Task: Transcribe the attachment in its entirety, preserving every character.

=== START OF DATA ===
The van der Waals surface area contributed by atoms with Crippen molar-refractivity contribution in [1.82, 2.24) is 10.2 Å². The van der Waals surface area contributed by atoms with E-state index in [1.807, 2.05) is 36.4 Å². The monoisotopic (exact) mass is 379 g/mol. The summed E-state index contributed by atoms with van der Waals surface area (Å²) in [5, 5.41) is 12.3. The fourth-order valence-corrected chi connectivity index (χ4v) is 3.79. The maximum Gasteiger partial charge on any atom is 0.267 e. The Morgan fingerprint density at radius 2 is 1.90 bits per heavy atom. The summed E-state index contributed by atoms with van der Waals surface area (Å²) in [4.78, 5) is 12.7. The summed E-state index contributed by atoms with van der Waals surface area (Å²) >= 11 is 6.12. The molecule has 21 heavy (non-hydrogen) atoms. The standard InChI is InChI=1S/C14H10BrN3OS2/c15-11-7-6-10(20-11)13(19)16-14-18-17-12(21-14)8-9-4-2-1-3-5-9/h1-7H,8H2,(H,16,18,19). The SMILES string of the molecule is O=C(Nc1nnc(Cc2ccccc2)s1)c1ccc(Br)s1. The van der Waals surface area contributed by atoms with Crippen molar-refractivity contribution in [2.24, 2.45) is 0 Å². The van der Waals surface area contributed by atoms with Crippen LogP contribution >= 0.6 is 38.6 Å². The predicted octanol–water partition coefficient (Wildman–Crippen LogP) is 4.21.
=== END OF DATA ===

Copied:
The van der Waals surface area contributed by atoms with Crippen molar-refractivity contribution in [1.82, 2.24) is 10.2 Å². The van der Waals surface area contributed by atoms with E-state index in [1.807, 2.05) is 36.4 Å². The monoisotopic (exact) mass is 379 g/mol. The summed E-state index contributed by atoms with van der Waals surface area (Å²) in [5, 5.41) is 12.3. The fourth-order valence-corrected chi connectivity index (χ4v) is 3.79. The maximum Gasteiger partial charge on any atom is 0.267 e. The Morgan fingerprint density at radius 2 is 1.90 bits per heavy atom. The summed E-state index contributed by atoms with van der Waals surface area (Å²) in [4.78, 5) is 12.7. The summed E-state index contributed by atoms with van der Waals surface area (Å²) >= 11 is 6.12. The molecule has 21 heavy (non-hydrogen) atoms. The standard InChI is InChI=1S/C14H10BrN3OS2/c15-11-7-6-10(20-11)13(19)16-14-18-17-12(21-14)8-9-4-2-1-3-5-9/h1-7H,8H2,(H,16,18,19). The SMILES string of the molecule is O=C(Nc1nnc(Cc2ccccc2)s1)c1ccc(Br)s1. The van der Waals surface area contributed by atoms with Crippen molar-refractivity contribution in [2.24, 2.45) is 0 Å². The van der Waals surface area contributed by atoms with Crippen LogP contribution >= 0.6 is 38.6 Å². The predicted octanol–water partition coefficient (Wildman–Crippen LogP) is 4.21.